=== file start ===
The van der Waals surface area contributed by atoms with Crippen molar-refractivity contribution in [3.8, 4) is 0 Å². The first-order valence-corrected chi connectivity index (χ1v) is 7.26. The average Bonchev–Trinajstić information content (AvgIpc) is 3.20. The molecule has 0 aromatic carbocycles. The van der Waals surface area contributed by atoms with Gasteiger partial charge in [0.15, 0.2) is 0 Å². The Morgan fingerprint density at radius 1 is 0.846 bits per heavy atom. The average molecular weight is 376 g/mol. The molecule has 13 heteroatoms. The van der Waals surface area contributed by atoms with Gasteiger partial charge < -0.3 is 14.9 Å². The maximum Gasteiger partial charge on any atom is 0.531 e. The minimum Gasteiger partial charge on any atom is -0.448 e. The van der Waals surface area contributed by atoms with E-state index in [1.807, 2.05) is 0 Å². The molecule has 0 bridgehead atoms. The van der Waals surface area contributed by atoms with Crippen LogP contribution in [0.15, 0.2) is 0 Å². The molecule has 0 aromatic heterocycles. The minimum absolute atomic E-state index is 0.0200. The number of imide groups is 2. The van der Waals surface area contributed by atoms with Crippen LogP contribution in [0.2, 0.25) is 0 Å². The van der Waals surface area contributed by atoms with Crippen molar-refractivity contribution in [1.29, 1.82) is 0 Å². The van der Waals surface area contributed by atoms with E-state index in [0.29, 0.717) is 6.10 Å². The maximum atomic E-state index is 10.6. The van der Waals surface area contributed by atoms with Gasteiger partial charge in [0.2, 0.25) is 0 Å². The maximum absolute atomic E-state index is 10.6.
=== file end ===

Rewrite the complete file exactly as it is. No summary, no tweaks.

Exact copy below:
The van der Waals surface area contributed by atoms with Crippen molar-refractivity contribution in [3.8, 4) is 0 Å². The first-order valence-corrected chi connectivity index (χ1v) is 7.26. The average Bonchev–Trinajstić information content (AvgIpc) is 3.20. The molecule has 0 aromatic carbocycles. The van der Waals surface area contributed by atoms with Gasteiger partial charge in [0.15, 0.2) is 0 Å². The Morgan fingerprint density at radius 1 is 0.846 bits per heavy atom. The average molecular weight is 376 g/mol. The molecule has 13 heteroatoms. The van der Waals surface area contributed by atoms with Gasteiger partial charge < -0.3 is 14.9 Å². The maximum Gasteiger partial charge on any atom is 0.531 e. The minimum Gasteiger partial charge on any atom is -0.448 e. The van der Waals surface area contributed by atoms with E-state index in [1.807, 2.05) is 0 Å². The molecule has 0 bridgehead atoms. The van der Waals surface area contributed by atoms with Crippen LogP contribution in [0.15, 0.2) is 0 Å². The molecule has 0 aromatic heterocycles. The minimum absolute atomic E-state index is 0.0200. The number of imide groups is 2. The van der Waals surface area contributed by atoms with Crippen LogP contribution in [0.2, 0.25) is 0 Å². The van der Waals surface area contributed by atoms with Crippen molar-refractivity contribution in [1.29, 1.82) is 0 Å². The van der Waals surface area contributed by atoms with E-state index in [0.29, 0.717) is 6.10 Å². The maximum atomic E-state index is 10.6. The van der Waals surface area contributed by atoms with Gasteiger partial charge in [0.2, 0.25) is 0 Å². The maximum absolute atomic E-state index is 10.6.